JHP ammo in a tray

Jacketed Hollow Point Ammo – JHP Explained

Getting the most bang for your buck isn’t cheap…pun intended. Jacketed hollow point ammo can cost in the ballpark of $1 per round.  While JHP cartridges are on the more expensive end of the ammunition spectrum, considering what you are asking them to do, you should make peace with the monetary trade-off.

Sleep a little better at night knowing you have the best if you are planning to use JHP’s as defensive rounds. Ask almost any experienced firearm user what type of ammo they use in their carry gun. I’d almost guarantee you will hear jacketed hollow points.

Why is this, and what makes a jacketed hollow point so special for use in defensive firearms? The beauty of jacketed hollow points is how they are designed to impact their target.  We’ll get into that shortly, but for now let’s unpack the JHP, starting with its anatomy.

Jacketed Hollow Point Design

Jacketed Hollow Point bullets that have a mushroom shape after impact

True to their name, the hollow point round does, in fact, have a hollowed out center tip. Don’t be confused. The entire bullet isn’t hollow, only the tip is. When this type of round impacts a soft tissue target, the tip should turn into an impressive mushroom shape or (depending on your artistic perceptions), it may also be perceived as a flower bloom.

The thought behind this type of design is when the JHP bullet makes its way through soft tissue at a high enough speed, that tissue then begins to forcefully occupy the cavity of the round. This occupation forces the material of the bullet to expand and drive outward, creating a wider wound channel and inflicting intense trauma.

You can also visualize it as if you were to drag an opened up umbrella across a lake, open side first. If you were to get it moving fast enough, through the water, the umbrella would eventually mushroom back onto itself. That’s kind of what we’re going for here with the concept of the JHP. Although with JHP rounds, that “mushrooming back” occurrence is intended– through carefully engineered ballistic design.

Hollow Point vs. Jacketed Hollow Point


The jacket on a JHP provides a barrier that decreases the amount of lead that is left behind within the barrel of your gun.  Without that jacket (like an HP bullet), the lead can quickly begin to occupy the rifling of your barrel after each round exits your firearm.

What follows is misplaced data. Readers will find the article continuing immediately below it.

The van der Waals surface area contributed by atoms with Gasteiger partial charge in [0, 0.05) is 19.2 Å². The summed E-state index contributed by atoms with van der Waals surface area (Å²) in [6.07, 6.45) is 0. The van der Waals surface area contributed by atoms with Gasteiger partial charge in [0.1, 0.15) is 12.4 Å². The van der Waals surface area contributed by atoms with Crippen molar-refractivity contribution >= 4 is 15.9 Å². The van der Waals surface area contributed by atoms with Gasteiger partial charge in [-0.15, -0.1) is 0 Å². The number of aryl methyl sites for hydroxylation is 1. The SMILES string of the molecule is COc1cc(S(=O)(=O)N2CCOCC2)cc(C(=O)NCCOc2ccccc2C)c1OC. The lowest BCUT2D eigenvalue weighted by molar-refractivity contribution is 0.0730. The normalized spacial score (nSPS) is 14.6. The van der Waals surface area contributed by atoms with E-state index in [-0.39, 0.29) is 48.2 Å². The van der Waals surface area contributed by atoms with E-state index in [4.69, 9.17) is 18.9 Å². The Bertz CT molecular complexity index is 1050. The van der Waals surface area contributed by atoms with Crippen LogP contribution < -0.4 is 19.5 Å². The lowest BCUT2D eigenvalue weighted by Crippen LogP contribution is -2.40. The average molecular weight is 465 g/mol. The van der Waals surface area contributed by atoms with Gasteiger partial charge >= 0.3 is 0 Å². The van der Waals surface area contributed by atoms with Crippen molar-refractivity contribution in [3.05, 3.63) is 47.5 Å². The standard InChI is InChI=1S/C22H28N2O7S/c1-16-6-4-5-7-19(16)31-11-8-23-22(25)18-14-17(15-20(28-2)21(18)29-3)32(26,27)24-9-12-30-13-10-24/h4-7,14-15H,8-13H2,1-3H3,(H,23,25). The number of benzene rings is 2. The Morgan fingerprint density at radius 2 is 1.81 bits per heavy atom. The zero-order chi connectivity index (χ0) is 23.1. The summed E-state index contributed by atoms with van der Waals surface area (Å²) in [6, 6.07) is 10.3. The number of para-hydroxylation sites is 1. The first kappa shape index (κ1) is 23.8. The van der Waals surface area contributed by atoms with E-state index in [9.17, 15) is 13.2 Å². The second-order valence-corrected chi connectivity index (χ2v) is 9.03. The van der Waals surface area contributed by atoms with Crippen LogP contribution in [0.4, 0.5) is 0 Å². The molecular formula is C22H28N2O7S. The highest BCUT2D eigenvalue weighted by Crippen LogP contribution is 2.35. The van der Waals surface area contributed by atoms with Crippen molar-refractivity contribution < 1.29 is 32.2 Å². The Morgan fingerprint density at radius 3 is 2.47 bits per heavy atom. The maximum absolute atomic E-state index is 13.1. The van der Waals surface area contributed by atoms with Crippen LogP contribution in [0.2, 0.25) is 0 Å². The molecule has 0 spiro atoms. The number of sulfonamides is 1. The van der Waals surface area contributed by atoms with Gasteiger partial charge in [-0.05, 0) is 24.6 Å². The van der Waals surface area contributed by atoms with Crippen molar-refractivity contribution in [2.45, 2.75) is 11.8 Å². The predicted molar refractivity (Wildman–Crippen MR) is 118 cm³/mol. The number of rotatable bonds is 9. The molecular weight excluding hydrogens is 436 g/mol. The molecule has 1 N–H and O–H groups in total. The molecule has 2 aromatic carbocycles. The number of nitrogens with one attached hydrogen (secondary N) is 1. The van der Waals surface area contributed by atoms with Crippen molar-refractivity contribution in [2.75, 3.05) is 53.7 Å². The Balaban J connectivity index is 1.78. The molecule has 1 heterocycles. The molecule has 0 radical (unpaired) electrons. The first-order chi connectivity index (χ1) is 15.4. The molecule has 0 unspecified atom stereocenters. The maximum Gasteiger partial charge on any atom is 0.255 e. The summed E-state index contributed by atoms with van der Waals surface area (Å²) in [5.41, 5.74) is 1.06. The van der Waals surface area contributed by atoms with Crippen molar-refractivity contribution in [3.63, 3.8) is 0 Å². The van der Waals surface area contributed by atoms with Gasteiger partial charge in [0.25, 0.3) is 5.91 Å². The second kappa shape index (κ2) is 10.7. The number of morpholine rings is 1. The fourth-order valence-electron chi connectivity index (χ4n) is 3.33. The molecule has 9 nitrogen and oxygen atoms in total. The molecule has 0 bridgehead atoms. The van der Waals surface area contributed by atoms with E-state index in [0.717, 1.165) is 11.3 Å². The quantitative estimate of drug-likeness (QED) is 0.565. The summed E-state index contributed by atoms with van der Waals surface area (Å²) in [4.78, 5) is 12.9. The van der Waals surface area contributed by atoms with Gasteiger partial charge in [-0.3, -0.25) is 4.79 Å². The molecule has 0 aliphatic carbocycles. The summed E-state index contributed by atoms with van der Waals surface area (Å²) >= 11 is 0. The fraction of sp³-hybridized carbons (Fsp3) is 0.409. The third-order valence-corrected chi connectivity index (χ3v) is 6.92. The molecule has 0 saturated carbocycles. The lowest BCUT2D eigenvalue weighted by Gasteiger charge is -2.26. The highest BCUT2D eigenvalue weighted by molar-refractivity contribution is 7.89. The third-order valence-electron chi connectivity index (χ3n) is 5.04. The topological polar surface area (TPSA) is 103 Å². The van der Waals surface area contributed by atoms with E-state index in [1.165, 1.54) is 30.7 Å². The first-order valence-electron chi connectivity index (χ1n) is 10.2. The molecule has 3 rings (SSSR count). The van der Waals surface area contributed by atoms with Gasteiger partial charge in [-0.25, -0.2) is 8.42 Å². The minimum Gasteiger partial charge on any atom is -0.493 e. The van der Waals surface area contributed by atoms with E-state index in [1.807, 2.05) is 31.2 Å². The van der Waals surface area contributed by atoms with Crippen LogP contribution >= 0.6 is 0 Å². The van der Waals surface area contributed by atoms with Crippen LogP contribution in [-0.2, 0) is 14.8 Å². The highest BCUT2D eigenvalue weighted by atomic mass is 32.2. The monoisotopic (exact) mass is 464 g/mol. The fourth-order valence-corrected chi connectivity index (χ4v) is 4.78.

A take away from this would be a round with a jacket means potentially less required cleanings than a non-jacketed round, due to slower overall fouling build up.


JHP ammo loaded into a gun magazine

That jacket also helps to ensure a more reliable and dependable feeding process.  Especially with a semiautomatic weapon where that round is occupying several different places and moving from one spot to the next, in a relatively short time. (i.e., from the magazine, then getting stripped and chambered, then the empty case extracted and ejected.)

The smooth, harder external surface of the jacket also usually allows for less variation over rounds that may tend to deform at lower temperatures. This can increase overall reliability.

Jacketed Hollow Point vs. Full Metal Jacket

jacketed hollow point ammo on the left and full metal jacket ammo on the right

The consensus within the firearms community would agree that full metal jacket rounds are best for any bulk volume or high round count shooting (i.e., competitive shooting sports, general practice and drills). Fiocchi 9mm 115 grain, or Blazer Brass 9mm 124 grain would be good such examples. Alternately, you will then see the majority of shooters arming themselves defensively, using jacketed hollow point rounds.

A good JHP ammunition illustration would be a concealed carrier using Federal Premium’s 9mm 135 grain hydra-shok or maybe the citizen is arming their primary with American Eagle’s 223 Rem. 50 grain jacketed hollow points.

A notable difference between the two, would be that full metal jacket projectiles have a “soft” core surrounded by a casing of a harder metal.  The term itself generally refers to a lead bullet encased within a harder metal.

Risks of Overpenetration

the author drawing her concealed carry gun loaded with JHP ammo

The jacket surrounding a FMJ round, prohibits extreme expansion.  That lack of expansion can cause greater penetration distances, with a narrower wound channel.

An FMJ has a high likelihood of punching one hole in their target, and then quickly punching another one out upon exit. This means that your round has a much higher chance of traveling THROUGH your intended target, cover or barricade.

In comparison, the expansion from a jacketed hollow point’s end “bloom” allows for an increased wound channel in the soft tissue of its target.

This is what most defensive carriers are going for—they want that jacketed hollow point to drop a would be “bad-person”, ideally with instant de-animation. The increased expansion of the round upon impact, hopefully, will stop the attacker from causing any further harm.